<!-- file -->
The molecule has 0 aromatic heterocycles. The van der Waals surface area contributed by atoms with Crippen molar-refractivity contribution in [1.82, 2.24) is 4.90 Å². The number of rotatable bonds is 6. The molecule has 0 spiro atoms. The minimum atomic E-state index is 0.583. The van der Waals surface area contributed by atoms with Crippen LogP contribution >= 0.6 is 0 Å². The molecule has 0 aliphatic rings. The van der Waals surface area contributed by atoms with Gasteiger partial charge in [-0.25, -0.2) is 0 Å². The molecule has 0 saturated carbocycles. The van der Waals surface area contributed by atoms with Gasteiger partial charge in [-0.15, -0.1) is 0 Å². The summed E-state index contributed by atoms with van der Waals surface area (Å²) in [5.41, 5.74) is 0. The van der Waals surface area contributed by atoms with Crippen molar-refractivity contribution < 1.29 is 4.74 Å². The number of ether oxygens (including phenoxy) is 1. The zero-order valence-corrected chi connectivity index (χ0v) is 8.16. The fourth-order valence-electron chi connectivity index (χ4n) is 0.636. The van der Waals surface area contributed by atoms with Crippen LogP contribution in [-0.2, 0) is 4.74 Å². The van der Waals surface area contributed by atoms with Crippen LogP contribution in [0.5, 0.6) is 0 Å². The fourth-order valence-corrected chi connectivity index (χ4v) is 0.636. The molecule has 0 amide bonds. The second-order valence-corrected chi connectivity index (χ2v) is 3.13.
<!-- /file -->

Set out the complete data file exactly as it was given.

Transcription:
The molecule has 0 aromatic heterocycles. The van der Waals surface area contributed by atoms with Crippen molar-refractivity contribution in [1.82, 2.24) is 4.90 Å². The number of rotatable bonds is 6. The molecule has 0 spiro atoms. The minimum atomic E-state index is 0.583. The van der Waals surface area contributed by atoms with Crippen LogP contribution >= 0.6 is 0 Å². The molecule has 0 aliphatic rings. The van der Waals surface area contributed by atoms with Gasteiger partial charge in [-0.25, -0.2) is 0 Å². The molecule has 0 saturated carbocycles. The van der Waals surface area contributed by atoms with Gasteiger partial charge in [-0.15, -0.1) is 0 Å². The summed E-state index contributed by atoms with van der Waals surface area (Å²) in [5.41, 5.74) is 0. The van der Waals surface area contributed by atoms with Crippen molar-refractivity contribution < 1.29 is 4.74 Å². The number of ether oxygens (including phenoxy) is 1. The zero-order valence-corrected chi connectivity index (χ0v) is 8.16. The fourth-order valence-electron chi connectivity index (χ4n) is 0.636. The van der Waals surface area contributed by atoms with Crippen LogP contribution in [-0.2, 0) is 4.74 Å². The van der Waals surface area contributed by atoms with Crippen LogP contribution in [0.5, 0.6) is 0 Å². The fourth-order valence-corrected chi connectivity index (χ4v) is 0.636. The molecule has 0 amide bonds. The second-order valence-corrected chi connectivity index (χ2v) is 3.13.